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Journal Article

Age and hearing loss and the use of acoustic cues in fricative categorization


Weber,  Andrea
Psychology of Language Department, MPI for Psycholinguistics, Max Planck Society;
Donders Institute for Brain, Cognition and Behaviour;

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Scharenborg, O., Weber, A., & Janse, E. (2015). Age and hearing loss and the use of acoustic cues in fricative categorization. The Journal of the Acoustical Society of America, 138(3), 1408-1417. doi:10.1121/1.4927728.

Cite as: http://hdl.handle.net/11858/00-001M-0000-002A-1E02-8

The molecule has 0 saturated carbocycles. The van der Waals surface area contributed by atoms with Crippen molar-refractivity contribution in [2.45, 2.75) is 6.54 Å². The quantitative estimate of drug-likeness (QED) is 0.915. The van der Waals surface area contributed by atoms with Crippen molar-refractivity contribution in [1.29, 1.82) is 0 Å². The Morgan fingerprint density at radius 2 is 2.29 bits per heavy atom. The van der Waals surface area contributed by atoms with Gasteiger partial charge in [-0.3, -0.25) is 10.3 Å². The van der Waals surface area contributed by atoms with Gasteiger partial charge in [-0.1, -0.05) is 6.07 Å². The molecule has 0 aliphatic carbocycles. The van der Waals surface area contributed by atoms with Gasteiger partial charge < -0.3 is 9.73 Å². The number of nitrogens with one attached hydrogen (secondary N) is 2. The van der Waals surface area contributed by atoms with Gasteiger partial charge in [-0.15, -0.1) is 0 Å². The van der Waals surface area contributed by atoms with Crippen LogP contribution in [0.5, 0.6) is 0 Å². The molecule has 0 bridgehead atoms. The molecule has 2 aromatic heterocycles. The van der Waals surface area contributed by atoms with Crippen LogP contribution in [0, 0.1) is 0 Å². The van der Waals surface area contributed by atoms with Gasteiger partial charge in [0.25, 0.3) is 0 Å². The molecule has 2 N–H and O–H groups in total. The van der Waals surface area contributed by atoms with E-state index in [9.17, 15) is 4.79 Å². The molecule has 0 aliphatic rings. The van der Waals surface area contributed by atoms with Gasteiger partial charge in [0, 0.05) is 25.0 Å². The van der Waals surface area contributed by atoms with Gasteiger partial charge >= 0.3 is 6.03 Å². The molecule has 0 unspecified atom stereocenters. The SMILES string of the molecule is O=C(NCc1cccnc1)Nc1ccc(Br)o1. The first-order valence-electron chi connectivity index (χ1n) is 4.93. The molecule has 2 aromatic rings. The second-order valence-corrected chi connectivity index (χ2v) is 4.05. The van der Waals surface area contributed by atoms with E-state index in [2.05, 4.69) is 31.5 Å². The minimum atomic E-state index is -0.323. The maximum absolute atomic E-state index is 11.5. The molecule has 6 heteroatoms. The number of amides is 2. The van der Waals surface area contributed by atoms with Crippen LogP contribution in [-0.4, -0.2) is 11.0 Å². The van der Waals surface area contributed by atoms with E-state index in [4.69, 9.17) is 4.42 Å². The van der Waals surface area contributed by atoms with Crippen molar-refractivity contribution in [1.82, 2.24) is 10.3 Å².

This study examined the use of fricative noise information and coarticulatory cues for categorization of word-final fricatives [s] and [f] by younger and older Dutch listeners alike. Particularly, the effect of information loss in the higher frequencies on the use of these two cues for fricative categorization was investigated. If information in the higher frequencies is less strongly available, fricative identification may be impaired or listeners may learn to focus more on coarticulatory information. The present study investigates this second possibility. Phonetic categorization results showed that both younger and older Dutch listeners use the primary cue fricative noise and the secondary cue coarticulatory information to distinguish word-final [f] from [s]. Individual hearing sensitivity in the older listeners modified the use of fricative noise information, but did not modify the use of coarticulatory information. When high-frequency information was filtered out from the speech signal, fricative noise could no longer be used by the younger and older adults. Crucially, they also did not learn to rely more on coarticulatory information as a compensatory cue for fricative categorization. This suggests that listeners do not readily show compensatory use of this secondary cue to fricative identity when fricative categorization becomes difficult.